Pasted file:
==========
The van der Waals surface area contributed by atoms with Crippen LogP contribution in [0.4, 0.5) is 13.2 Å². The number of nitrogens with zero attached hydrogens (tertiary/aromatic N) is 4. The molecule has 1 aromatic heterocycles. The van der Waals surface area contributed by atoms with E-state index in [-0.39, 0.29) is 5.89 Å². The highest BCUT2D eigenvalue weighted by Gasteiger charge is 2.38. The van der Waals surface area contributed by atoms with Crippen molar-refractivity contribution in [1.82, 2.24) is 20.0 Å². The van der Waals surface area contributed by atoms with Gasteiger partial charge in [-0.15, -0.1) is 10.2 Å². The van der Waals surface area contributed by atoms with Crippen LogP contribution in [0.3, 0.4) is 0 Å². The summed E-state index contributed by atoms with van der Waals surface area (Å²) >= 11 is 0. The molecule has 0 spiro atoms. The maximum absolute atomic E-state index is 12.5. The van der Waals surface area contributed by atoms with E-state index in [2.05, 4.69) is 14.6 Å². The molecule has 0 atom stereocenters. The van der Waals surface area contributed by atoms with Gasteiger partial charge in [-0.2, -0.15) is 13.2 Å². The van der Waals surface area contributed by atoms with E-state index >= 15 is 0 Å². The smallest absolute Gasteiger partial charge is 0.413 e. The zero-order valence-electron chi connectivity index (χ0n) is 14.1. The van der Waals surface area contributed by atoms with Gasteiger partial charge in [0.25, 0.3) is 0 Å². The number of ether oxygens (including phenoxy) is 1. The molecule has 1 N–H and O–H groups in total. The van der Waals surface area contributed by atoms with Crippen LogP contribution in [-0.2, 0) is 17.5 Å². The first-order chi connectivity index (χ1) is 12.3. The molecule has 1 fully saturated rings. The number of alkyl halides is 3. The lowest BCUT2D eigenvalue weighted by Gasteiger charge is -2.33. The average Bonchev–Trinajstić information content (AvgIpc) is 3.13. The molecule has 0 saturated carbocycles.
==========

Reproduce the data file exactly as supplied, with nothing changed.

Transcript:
The van der Waals surface area contributed by atoms with Crippen LogP contribution in [0.4, 0.5) is 13.2 Å². The number of nitrogens with zero attached hydrogens (tertiary/aromatic N) is 4. The molecule has 1 aromatic heterocycles. The van der Waals surface area contributed by atoms with E-state index in [-0.39, 0.29) is 5.89 Å². The highest BCUT2D eigenvalue weighted by Gasteiger charge is 2.38. The van der Waals surface area contributed by atoms with Crippen molar-refractivity contribution in [1.82, 2.24) is 20.0 Å². The van der Waals surface area contributed by atoms with Gasteiger partial charge in [-0.15, -0.1) is 10.2 Å². The van der Waals surface area contributed by atoms with Crippen LogP contribution in [0.3, 0.4) is 0 Å². The summed E-state index contributed by atoms with van der Waals surface area (Å²) >= 11 is 0. The molecule has 0 spiro atoms. The maximum absolute atomic E-state index is 12.5. The van der Waals surface area contributed by atoms with E-state index in [2.05, 4.69) is 14.6 Å². The molecule has 0 atom stereocenters. The van der Waals surface area contributed by atoms with Gasteiger partial charge in [-0.2, -0.15) is 13.2 Å². The van der Waals surface area contributed by atoms with E-state index >= 15 is 0 Å². The smallest absolute Gasteiger partial charge is 0.413 e. The zero-order valence-electron chi connectivity index (χ0n) is 14.1. The van der Waals surface area contributed by atoms with Gasteiger partial charge in [0.25, 0.3) is 0 Å². The number of ether oxygens (including phenoxy) is 1. The molecule has 1 N–H and O–H groups in total. The van der Waals surface area contributed by atoms with Crippen LogP contribution in [-0.2, 0) is 17.5 Å². The first-order chi connectivity index (χ1) is 12.3. The molecule has 1 fully saturated rings. The number of alkyl halides is 3. The lowest BCUT2D eigenvalue weighted by Gasteiger charge is -2.33. The average Bonchev–Trinajstić information content (AvgIpc) is 3.13. The molecule has 0 saturated carbocycles.